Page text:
The organization’s motivations have been described as "less about [a] gun... than about democratizing manufacturing technology," In an interview with Slashdot, Cody Wilson described the Wiki Weapon project as a chance to "experiment with Enlightenment ideas… to literally materialize freedom.”
In December 2012, as a response to Makerbot Industries' decision to take down firearms-related files at the popular 3D printing file library Thingiverse, Defense Distributed launched a companion site at defcad.org. DEFCAD currently hosts all of the files Defense Distributed believes to have been "censored" from Thingiverse, as well as other files submitted by the public and those related to the Wiki Weapon project.
In March 2013, at the SXSW Interactive festival, Wilson announced a repurposed and expanded DEFCAD that would serve as a 3D search engine and development hub, while maintaining the spirit of access endemic to Defense Distributed. The new DEFCAD was deemed "The Pirate Bay of 3D Printing" and "the anti-Makerbot" even before its launch, and has to date raised over US$80,000 through a crowd-funding appeal.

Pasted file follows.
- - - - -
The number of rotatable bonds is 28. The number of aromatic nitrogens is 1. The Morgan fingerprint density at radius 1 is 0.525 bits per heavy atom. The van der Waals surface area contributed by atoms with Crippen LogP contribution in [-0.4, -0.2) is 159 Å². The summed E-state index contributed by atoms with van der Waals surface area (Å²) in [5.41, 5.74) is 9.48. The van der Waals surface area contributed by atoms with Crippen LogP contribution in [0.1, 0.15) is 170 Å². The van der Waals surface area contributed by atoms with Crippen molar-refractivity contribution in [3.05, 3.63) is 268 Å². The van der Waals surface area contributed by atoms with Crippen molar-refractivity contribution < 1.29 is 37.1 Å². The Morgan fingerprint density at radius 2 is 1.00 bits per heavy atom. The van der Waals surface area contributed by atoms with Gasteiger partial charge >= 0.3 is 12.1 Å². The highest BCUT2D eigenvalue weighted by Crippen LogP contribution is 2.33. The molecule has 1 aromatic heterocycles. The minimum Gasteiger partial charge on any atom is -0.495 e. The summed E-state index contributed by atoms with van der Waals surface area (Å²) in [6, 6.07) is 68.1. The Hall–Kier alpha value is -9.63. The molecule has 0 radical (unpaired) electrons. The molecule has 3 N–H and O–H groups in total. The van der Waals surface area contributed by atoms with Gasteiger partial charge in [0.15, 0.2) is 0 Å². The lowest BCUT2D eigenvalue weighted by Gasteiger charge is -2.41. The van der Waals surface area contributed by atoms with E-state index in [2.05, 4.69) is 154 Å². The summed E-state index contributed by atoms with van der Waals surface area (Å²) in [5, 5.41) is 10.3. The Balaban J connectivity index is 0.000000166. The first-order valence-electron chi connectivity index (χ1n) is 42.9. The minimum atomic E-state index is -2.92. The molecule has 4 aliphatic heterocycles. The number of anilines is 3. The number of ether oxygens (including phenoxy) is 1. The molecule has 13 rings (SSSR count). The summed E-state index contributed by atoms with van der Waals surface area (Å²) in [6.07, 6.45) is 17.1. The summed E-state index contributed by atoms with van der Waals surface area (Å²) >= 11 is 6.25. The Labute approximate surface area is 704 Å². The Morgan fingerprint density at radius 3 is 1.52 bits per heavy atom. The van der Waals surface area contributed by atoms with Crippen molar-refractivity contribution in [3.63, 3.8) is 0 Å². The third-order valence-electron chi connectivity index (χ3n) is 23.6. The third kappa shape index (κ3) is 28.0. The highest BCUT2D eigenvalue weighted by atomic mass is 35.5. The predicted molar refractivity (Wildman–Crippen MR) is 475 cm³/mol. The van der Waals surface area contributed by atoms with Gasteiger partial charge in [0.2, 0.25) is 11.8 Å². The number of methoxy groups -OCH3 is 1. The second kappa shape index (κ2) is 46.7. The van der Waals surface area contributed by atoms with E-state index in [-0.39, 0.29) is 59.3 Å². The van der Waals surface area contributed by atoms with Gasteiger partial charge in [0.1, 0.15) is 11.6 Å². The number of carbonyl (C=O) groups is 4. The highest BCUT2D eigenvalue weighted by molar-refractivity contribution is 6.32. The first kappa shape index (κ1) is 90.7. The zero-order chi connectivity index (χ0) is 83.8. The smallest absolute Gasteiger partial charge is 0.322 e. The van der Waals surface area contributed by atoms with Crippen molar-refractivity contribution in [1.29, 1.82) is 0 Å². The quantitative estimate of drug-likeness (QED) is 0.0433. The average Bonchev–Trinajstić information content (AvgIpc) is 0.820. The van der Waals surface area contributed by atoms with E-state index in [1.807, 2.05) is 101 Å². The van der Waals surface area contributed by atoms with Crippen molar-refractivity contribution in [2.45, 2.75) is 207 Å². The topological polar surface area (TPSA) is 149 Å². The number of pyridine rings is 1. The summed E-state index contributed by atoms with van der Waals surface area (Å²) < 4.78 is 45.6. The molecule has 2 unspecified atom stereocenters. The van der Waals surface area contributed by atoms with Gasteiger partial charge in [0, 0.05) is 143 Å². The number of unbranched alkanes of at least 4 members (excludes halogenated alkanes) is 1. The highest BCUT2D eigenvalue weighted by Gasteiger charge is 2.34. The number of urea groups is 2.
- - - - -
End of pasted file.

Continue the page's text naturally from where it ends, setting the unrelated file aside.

Legal status 
Defense Distributed is a pending 501(c)(3) tax exempt charity, and not a weapons manufacturer. The organization operates to publish intellectual property and information developed by licensed firearms manufacturers and the public.
Legal troubles 
Stratasys confiscation 
Learning of Defense Distributed's plans, manufacturer Stratasys, Inc threatened legal action and demanded the return of the 3D printer it had leased to Wilson. On September 26, 2012, before the printer was assembled for use, Wilson received an email from Stratasys claiming that he was using the printer "for illegal purposes". Stratasys immediately canceled its lease with Wilson and sent a team to confiscate the printer the next day. Wilson was subsequently questioned by the ATF when visiting the ATF field office in Austin, Texas to inquire about legalities and regulations relating to the Wiki Weapons project.
The Undetectable Firearms Act 
International Traffic in Arms Regulations 
|Wikisource has original text related to this article:|